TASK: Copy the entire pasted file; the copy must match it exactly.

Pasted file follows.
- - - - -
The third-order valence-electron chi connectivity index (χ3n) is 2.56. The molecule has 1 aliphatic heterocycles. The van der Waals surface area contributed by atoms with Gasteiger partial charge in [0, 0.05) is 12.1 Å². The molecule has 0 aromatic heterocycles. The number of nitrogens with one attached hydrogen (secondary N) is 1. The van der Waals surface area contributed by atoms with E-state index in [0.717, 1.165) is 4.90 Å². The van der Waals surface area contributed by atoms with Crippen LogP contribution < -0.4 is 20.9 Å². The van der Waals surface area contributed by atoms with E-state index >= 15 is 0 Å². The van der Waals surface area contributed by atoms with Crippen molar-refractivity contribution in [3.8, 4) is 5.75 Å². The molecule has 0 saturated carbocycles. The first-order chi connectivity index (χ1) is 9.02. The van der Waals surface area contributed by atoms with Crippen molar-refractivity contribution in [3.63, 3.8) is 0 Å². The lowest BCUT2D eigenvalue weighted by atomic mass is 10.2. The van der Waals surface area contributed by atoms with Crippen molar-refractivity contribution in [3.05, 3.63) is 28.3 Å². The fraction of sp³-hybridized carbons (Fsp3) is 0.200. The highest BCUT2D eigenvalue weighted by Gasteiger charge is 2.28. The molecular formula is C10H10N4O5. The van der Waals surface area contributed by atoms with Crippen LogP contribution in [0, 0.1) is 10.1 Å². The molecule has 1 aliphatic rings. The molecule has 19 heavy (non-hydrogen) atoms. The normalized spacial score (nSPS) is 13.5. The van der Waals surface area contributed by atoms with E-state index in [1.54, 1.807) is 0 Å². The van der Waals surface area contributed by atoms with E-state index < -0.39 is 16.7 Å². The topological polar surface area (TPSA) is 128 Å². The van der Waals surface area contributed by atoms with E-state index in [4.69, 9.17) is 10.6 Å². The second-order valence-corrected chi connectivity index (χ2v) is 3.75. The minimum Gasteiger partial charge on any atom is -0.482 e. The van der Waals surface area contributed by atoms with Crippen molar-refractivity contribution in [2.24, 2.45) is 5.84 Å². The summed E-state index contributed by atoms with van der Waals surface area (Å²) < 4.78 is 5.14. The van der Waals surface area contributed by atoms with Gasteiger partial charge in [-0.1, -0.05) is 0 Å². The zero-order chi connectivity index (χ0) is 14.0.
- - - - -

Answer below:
The third-order valence-electron chi connectivity index (χ3n) is 2.56. The molecule has 1 aliphatic heterocycles. The van der Waals surface area contributed by atoms with Gasteiger partial charge in [0, 0.05) is 12.1 Å². The molecule has 0 aromatic heterocycles. The number of nitrogens with one attached hydrogen (secondary N) is 1. The van der Waals surface area contributed by atoms with E-state index in [0.717, 1.165) is 4.90 Å². The van der Waals surface area contributed by atoms with Crippen LogP contribution < -0.4 is 20.9 Å². The van der Waals surface area contributed by atoms with E-state index >= 15 is 0 Å². The van der Waals surface area contributed by atoms with Crippen molar-refractivity contribution in [3.8, 4) is 5.75 Å². The molecule has 0 saturated carbocycles. The first-order chi connectivity index (χ1) is 9.02. The van der Waals surface area contributed by atoms with Crippen molar-refractivity contribution in [3.63, 3.8) is 0 Å². The lowest BCUT2D eigenvalue weighted by atomic mass is 10.2. The van der Waals surface area contributed by atoms with Crippen molar-refractivity contribution in [3.05, 3.63) is 28.3 Å². The fraction of sp³-hybridized carbons (Fsp3) is 0.200. The highest BCUT2D eigenvalue weighted by Gasteiger charge is 2.28. The molecular formula is C10H10N4O5. The van der Waals surface area contributed by atoms with Crippen LogP contribution in [0, 0.1) is 10.1 Å². The molecule has 1 aliphatic rings. The molecule has 19 heavy (non-hydrogen) atoms. The normalized spacial score (nSPS) is 13.5. The van der Waals surface area contributed by atoms with E-state index in [1.54, 1.807) is 0 Å². The van der Waals surface area contributed by atoms with E-state index < -0.39 is 16.7 Å². The topological polar surface area (TPSA) is 128 Å². The van der Waals surface area contributed by atoms with E-state index in [4.69, 9.17) is 10.6 Å². The second-order valence-corrected chi connectivity index (χ2v) is 3.75. The minimum Gasteiger partial charge on any atom is -0.482 e. The van der Waals surface area contributed by atoms with Crippen molar-refractivity contribution in [2.24, 2.45) is 5.84 Å². The summed E-state index contributed by atoms with van der Waals surface area (Å²) < 4.78 is 5.14. The van der Waals surface area contributed by atoms with Gasteiger partial charge in [-0.1, -0.05) is 0 Å². The zero-order chi connectivity index (χ0) is 14.0.